Michelle Van Loon encourages churches to welcome everyone: "A few years ago, I did an informal survey of nearly 100 pastors and church leaders and heard mixed perspectives on the older members in their congregations. While some expressed gratitude for their wisdom, experience, stability, and ongoing financial support, others were frustrated. They said the older demographic appeared to resist change while decreasing regular involvement in the life of the local church."


The New York Times highlights the work of Martin Schoeller: “Monday marks the 75th anniversary of the liberation of the Auschwitz death camp in German-occupied Poland by Red Army troops. Martin Schoeller, a photographer, collaborated with Kai Diekmann of the German Friends of Yad Vashem, the Holocaust Remembrance Center in Jerusalem, to create 75 portraits of Holocaust survivors for the anniversary. Born in Germany, Mr. Schoeller recalls that his education in the 1980s was dominated by the history of the Third Reich. Those in his generation were raised with a monumental sense of guilt and disbelief that their grandparents could commit such abhorrent crimes. With anti-Semitism, Holocaust distortion and denial on the rise in many countries, he felt that it was his professional and personal responsibility to not only reflect on and learn from the Holocaust, but to help memorialize it.”


Julie Roys publishes the story of Ann Lindberg: “Ann Lindberg, a longtime member of Willow Creek Community Church, posted the following account on Facebook, accusing Bill Hybel’s mentor, Dr. Gilbert Bilezikian, of clergy sexual abuse. Bilezikian, often referred to as ‘Dr. B,’ was a co-founder of Willow Creek. A Christianity Today article in 2000 referred to Bilezikian as ‘the man behind the megachurch’ and asserted that without him, ‘there would be no Willow Creek–no small, groups, no women in leadership, no passion for service.’ Bilezikian also was a Bible professor at Wheaton College for 20 years. (I actually had him for a class when I attended Wheaton in the 1980s.) And he helped found Christians for Biblical Equality, an organization created ‘to eliminate the power imbalance between men and women resulting from theological patriarchy.’ Here is Ann’s story.”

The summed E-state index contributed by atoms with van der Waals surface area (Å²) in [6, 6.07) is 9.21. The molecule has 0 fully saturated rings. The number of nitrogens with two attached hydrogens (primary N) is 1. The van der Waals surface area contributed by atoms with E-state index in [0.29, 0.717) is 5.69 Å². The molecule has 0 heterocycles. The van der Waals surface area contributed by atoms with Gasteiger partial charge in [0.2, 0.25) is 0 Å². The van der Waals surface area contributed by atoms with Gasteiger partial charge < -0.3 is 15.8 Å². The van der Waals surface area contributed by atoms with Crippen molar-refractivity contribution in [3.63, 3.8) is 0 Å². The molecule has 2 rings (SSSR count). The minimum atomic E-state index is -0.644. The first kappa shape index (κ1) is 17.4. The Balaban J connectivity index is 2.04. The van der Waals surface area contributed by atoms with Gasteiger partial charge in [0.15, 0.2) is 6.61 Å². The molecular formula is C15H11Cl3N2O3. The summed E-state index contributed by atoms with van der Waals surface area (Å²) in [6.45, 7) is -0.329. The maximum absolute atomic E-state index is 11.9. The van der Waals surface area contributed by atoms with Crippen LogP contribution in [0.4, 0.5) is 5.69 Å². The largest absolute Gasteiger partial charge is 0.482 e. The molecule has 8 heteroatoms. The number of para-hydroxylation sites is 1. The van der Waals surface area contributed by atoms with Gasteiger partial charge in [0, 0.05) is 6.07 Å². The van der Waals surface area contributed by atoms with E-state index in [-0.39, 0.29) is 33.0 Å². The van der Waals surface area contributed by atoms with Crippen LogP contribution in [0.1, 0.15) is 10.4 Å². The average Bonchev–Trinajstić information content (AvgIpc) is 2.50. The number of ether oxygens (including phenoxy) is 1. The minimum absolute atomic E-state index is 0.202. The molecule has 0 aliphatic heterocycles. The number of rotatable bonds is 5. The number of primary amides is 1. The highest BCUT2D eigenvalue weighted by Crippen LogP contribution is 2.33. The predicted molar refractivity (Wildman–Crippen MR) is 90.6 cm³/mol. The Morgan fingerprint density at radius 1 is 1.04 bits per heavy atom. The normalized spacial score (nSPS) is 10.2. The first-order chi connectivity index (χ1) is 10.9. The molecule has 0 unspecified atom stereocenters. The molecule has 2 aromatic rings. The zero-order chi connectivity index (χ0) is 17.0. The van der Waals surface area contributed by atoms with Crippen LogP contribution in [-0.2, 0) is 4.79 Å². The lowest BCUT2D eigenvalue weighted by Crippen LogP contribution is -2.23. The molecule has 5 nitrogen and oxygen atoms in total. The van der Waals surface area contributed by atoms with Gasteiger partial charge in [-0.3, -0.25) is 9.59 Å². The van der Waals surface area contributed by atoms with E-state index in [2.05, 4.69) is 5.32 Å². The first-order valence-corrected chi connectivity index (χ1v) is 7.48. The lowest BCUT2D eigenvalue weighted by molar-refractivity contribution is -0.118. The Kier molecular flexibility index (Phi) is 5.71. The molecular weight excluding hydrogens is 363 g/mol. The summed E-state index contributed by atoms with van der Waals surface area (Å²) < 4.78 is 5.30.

John Mccormack reports on the March for Life 2020: “Jackson’s presence at the event was a reminder of the importance of pro-life Democrats — that the right to life ought to be too important to leave at the mercy of partisan politics. Her presence was also a reminder of just how few elected pro-life Democrats there are left in the country. Although she is only a state representative, she was the highest-ranking Democrat to address the crowd.”


CBN remembers Kobe Bryant: "'The one thing that really helped me during that process - I'm Catholic, I grew up Catholic, my kids are Catholic - was talking to a priest. It was actually kind of funny: He looks at me and says, "Did you do it?" And I say, "Of course not." Then he asks, "Do you have a good lawyer?" Uh, yeah, he's phenomenal. So then he just said, "Let it go. Move on. God's not going to give you anything you can't handle, and it's in His hands now. This is something you can't control. So let it go." And that was the turning point,' Bryant told GQ."


Le Ann Trees briefly reviews four excellent books for grieving Christians: “A close friend of mine (who is also a bereaved parent) gave me this book right after my son died. I cannot adequately express the comfort I received from reading this firsthand account by someone who lost his wife, mother, and young daughter in a car accident due to a drunk driver. Jerry Sittser made me feel like I was not alone and that there was someone who understood my loss. This book will help grieving Christians to see God's sovereign and loving hand in the most difficult moments of life.”


Emma Scrivener encourages the pursuit of thankless and unseen work: “’Nothing,’ I told him. I didn’t march for world peace. Didn’t write a novel. Didn’t set up my own business. Didn’t sort out the filing cabinet. Didn’t return the library books. Didn’t break the internet (except for unplugging the router by mistake). Didn’t take the kids to Disneyland or overcome a major illness. Didn’t run a marathon (or even run). Didn’t see the northern lights. ‘You can’t have done nothing,’ he replies.”


Rod Dreher highlights a commentator about the new year in China: “The Chinese people are still very, very attached to their ancient Zodiac. Much much more than our Zodiac affects our lives here. This includes my wife — a woman with a PhD from one of the top universities in the world. This stuff really still matters to her. We had to visit a fortune teller — 91 year old Mr Su — straight out of Hollywood central casting for a Charlie Chan movie — to determine our wedding date and year — whether I, a horse, was compatible with her, a dragon — and what animal our children should be — they ended up being sheep — a winning combo for all, etc. etc. etc. Mr. Su and his tea leaves have played a profound part in our lives. And this plays a profound part in the lives of billions of Chinese — especially those from more rural areas. To some degree in their hearts they really believe this stuff — despite the decades Chairman Mao spent trying to strangle it.”


The Guardian curates pictures of a major natural disaster: “Huge locust swarms in east Africa are the result of extreme weather swings and could prove catastrophic for a region still reeling from drought and deadly floods. Dense clouds of the ravenous insects have spread from Ethiopia and Somalia into Kenya, in the region’s worse infestation in decades.”


Podcast of the Week: Lore Ferguson Wilbert joins Elyse Fitzpatrick to talk about her new book Handle With Care: How Jesus Redeems the Power of Touch in Life and Ministry.